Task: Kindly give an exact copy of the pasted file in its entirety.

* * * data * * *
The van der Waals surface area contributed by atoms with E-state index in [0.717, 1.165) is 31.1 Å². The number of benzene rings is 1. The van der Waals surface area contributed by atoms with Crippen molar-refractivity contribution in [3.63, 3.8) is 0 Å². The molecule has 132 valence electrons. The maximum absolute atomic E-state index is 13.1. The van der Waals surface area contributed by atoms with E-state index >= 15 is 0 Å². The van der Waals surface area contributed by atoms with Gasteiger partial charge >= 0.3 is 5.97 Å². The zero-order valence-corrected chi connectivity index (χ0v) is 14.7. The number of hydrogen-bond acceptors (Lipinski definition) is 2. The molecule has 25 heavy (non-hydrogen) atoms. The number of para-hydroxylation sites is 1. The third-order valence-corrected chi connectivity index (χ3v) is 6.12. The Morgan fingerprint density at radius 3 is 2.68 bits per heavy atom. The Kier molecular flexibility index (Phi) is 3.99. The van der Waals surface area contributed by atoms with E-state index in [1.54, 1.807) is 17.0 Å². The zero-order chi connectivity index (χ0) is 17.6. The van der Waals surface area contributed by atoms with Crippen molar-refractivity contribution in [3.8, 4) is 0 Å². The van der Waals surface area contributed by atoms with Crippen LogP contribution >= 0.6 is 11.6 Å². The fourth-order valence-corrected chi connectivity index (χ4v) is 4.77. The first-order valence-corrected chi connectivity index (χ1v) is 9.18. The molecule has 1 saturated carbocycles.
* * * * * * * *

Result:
The van der Waals surface area contributed by atoms with E-state index in [0.717, 1.165) is 31.1 Å². The number of benzene rings is 1. The van der Waals surface area contributed by atoms with Crippen molar-refractivity contribution in [3.63, 3.8) is 0 Å². The molecule has 132 valence electrons. The maximum absolute atomic E-state index is 13.1. The van der Waals surface area contributed by atoms with E-state index >= 15 is 0 Å². The van der Waals surface area contributed by atoms with Gasteiger partial charge >= 0.3 is 5.97 Å². The zero-order valence-corrected chi connectivity index (χ0v) is 14.7. The number of hydrogen-bond acceptors (Lipinski definition) is 2. The molecule has 25 heavy (non-hydrogen) atoms. The number of para-hydroxylation sites is 1. The third-order valence-corrected chi connectivity index (χ3v) is 6.12. The Morgan fingerprint density at radius 3 is 2.68 bits per heavy atom. The Kier molecular flexibility index (Phi) is 3.99. The van der Waals surface area contributed by atoms with E-state index in [1.54, 1.807) is 17.0 Å². The zero-order chi connectivity index (χ0) is 17.6. The van der Waals surface area contributed by atoms with Crippen molar-refractivity contribution in [3.8, 4) is 0 Å². The van der Waals surface area contributed by atoms with Crippen LogP contribution >= 0.6 is 11.6 Å². The fourth-order valence-corrected chi connectivity index (χ4v) is 4.77. The first-order valence-corrected chi connectivity index (χ1v) is 9.18. The molecule has 1 saturated carbocycles.